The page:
Here We Go … How to Start Seeds

Seedlings in planting trays are so full of potential. They make me feel hopeful. from https://www.johnnyseeds.com/tools-supplies/seed-starting-supplies/

Tis the season for … seeds arriving! Little square packages full of potential.

I have friends who are embarking on new culinary herb gardens this year. New gardeners, new gardens. Woo!!!

If you are starting an herb garden, you may be planning to start your seeds outside and buy some plants — this is a tried and true method that works great. However, a couple of my friends have seeds and want to start them indoors. Our last frost date in Massachusetts is just too far away! So before I move onto a few tips for starting seedlings, one word about what herbs need: sunlight, well-drained soil and water. So if you are planning to put your green babies in the ground bear that in mind.

Onto seed starting: generally, you’ll want to start your seeds about 6-8 weeks before your last frost date. If you don’t know what that is, google “last frost date” and your zip code. With respect to gear, you can buy seed starting kits and there are mountains of types of pots and gadgets. What you need, at a minimum:

  • a south facing/sunny window,
  • pots/a tray of small pots
  • good potting soil or seed starting mixture. Note on this: seed starting mixture isn’t high on nutrients. This is fine for the first few weeks, but I recommend a more nutrient-rich potting soil or organic plant food for the plants once they get going.

Very helpful to have:

  • I have found a warming mat to be invaluable for seed germination; if your space is colder than 65 degrees F you’ll want one.
  • a grow lamp for long, grey days and even weeks in the spring,
  • a spray bottle is a great way to water–seedlings are delicate!
  • A seed starting kit with humidity dome to keep seeds moist.

General procedure for starting seeds (any kind):

  1. Fill your pots/tray with seed starting mix or potting soil.
  2. Lightly cover seeds
  3. Lightly water. Misting seeds is a great way to moisten them without overwatering. Lightly watering is fine, too, though.
  4. Cover the pots with a plastic dome or plastic wrap to keep them moist.
  5. Store in a warm, sunny spot. Germination generally takes 2-4 weeks but can happen within 5 days, depending on which plant you are watching and waiting on.
  6. Pause to enjoy the feeling you have when the little green heads of your seedlings emerge.
  7. Once seedlings appear, remove the plastic cover and keep little plants in direct sunlight
  8. You can transplant once they are 3-6 inches tall, in a sunny spot — they prefer 6-8 hours of sunlight!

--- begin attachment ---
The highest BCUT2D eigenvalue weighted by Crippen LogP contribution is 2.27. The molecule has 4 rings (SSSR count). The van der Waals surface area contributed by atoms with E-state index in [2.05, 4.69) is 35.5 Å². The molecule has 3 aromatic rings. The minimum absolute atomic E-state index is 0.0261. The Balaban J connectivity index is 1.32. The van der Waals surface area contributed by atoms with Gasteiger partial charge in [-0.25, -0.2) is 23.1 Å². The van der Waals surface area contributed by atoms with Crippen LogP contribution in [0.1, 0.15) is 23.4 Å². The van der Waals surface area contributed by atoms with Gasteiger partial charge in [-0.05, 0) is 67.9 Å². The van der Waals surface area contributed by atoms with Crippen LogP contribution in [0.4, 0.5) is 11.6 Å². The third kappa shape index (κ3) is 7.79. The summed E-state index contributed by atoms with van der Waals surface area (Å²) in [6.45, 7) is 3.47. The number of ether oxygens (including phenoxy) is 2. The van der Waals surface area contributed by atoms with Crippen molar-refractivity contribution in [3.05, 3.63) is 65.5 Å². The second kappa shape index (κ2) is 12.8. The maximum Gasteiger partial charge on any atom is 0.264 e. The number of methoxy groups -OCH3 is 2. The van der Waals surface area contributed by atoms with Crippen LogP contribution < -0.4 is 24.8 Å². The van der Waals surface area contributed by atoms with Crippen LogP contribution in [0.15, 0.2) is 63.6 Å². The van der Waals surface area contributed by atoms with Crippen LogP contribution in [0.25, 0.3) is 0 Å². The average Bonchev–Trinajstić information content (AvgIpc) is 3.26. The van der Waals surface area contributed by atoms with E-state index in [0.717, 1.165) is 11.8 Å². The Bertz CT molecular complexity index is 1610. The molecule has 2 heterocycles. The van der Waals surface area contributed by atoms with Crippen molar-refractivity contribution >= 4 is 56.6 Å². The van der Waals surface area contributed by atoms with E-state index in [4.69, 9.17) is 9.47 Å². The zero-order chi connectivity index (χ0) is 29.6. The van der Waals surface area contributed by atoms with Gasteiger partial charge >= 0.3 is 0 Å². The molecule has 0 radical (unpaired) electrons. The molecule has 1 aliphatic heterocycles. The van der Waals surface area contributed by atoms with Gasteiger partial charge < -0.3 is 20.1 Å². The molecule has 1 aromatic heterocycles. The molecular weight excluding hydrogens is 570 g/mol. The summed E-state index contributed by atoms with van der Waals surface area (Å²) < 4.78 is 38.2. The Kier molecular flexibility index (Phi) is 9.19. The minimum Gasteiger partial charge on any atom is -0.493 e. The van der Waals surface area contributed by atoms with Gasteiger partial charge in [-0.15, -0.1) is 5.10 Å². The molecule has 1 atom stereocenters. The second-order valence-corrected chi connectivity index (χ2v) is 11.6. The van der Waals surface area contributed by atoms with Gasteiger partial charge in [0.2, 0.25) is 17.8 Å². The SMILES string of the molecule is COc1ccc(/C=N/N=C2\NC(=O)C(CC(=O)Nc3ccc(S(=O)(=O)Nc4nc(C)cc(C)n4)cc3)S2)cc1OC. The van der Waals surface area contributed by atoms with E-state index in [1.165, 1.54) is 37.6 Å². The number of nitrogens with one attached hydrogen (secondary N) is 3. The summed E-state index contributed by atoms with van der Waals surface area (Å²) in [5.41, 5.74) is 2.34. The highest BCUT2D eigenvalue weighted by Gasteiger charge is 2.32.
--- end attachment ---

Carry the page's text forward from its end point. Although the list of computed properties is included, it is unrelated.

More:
Some other notes I’ve collected on a few herbs with particular tastes:

For oregano: no need to cover seeds with soil. Mist them and cover the container with plastic and place in a sunny window. They should germinate in a week or so. If you are using a seed starting kit with a humidity dome this should do the trick in place of plastic. Oregano is a nice companion plant for beans and broccoli, because it helps fend off pests that like those vegetables.

For basil: Basil doesn’t like the cold; when it is exposed to temps below 50 degrees F or is sprayed with cold water it can develop spots. So keep the water room temperature when watering basil!

Most seeds just needs some heat and moist soil to germinate; they don’t need the sun until they pop their little green heads up. But Thyme and lemon balm like light to germinate, so be sure to stick these in a window or under a grow lamp.

Dill, parsley, and cilantro don’t really like to be transplanted so if you can plant them where you plan to have them grow, that might be best.

Rosemary wants compost-rich soil, please.

Some people buy too many seeds…

seeds have arrived here at the farm!

#garden #gardening #nature #seeds #sustainability #growfood #growfromseed #ediblegarden

2 Comments

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2 responses to “Here We Go … How to Start Seeds

  1. This is such a helpful post! I don’t have a lot of experience on starting from seeds so I’ll take note of these tips for a successful future garden!

    Liked by 1 person

  2. Pingback: Growing Hot Peppers | Backyard Botanics@Miller Hill Farm

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